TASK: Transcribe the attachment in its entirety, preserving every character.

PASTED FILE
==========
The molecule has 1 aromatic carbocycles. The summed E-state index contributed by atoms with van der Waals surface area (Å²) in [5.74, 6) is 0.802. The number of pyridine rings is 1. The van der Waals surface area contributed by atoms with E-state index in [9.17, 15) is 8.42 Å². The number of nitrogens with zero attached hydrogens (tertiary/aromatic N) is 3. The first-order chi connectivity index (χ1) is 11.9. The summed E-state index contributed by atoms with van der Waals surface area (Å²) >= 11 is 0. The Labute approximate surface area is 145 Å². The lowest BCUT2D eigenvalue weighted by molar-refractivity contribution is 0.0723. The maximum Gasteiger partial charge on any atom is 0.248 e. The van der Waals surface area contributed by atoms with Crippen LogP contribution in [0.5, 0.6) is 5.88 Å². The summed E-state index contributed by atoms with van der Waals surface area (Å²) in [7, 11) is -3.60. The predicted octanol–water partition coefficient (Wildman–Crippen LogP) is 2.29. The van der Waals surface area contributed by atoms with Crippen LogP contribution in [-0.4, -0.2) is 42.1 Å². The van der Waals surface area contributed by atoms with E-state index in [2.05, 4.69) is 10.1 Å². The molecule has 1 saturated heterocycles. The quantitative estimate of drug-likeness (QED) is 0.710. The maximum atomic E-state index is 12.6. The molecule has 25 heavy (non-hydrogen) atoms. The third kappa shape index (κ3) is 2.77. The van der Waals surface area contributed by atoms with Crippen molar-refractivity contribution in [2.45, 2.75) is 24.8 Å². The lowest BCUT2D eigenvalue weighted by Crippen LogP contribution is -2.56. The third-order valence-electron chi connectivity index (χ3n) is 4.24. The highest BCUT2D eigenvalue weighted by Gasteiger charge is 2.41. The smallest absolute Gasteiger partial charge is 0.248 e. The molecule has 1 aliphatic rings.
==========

The molecule has 1 aromatic carbocycles. The summed E-state index contributed by atoms with van der Waals surface area (Å²) in [5.74, 6) is 0.802. The number of pyridine rings is 1. The van der Waals surface area contributed by atoms with E-state index in [9.17, 15) is 8.42 Å². The number of nitrogens with zero attached hydrogens (tertiary/aromatic N) is 3. The first-order chi connectivity index (χ1) is 11.9. The summed E-state index contributed by atoms with van der Waals surface area (Å²) >= 11 is 0. The Labute approximate surface area is 145 Å². The lowest BCUT2D eigenvalue weighted by molar-refractivity contribution is 0.0723. The maximum Gasteiger partial charge on any atom is 0.248 e. The van der Waals surface area contributed by atoms with Crippen LogP contribution in [0.5, 0.6) is 5.88 Å². The summed E-state index contributed by atoms with van der Waals surface area (Å²) in [7, 11) is -3.60. The predicted octanol–water partition coefficient (Wildman–Crippen LogP) is 2.29. The van der Waals surface area contributed by atoms with Crippen LogP contribution in [-0.4, -0.2) is 42.1 Å². The van der Waals surface area contributed by atoms with E-state index in [2.05, 4.69) is 10.1 Å². The molecule has 1 saturated heterocycles. The quantitative estimate of drug-likeness (QED) is 0.710. The maximum atomic E-state index is 12.6. The molecule has 25 heavy (non-hydrogen) atoms. The third kappa shape index (κ3) is 2.77. The van der Waals surface area contributed by atoms with Crippen molar-refractivity contribution in [2.45, 2.75) is 24.8 Å². The lowest BCUT2D eigenvalue weighted by Crippen LogP contribution is -2.56. The third-order valence-electron chi connectivity index (χ3n) is 4.24. The highest BCUT2D eigenvalue weighted by Gasteiger charge is 2.41. The smallest absolute Gasteiger partial charge is 0.248 e. The molecule has 1 aliphatic rings.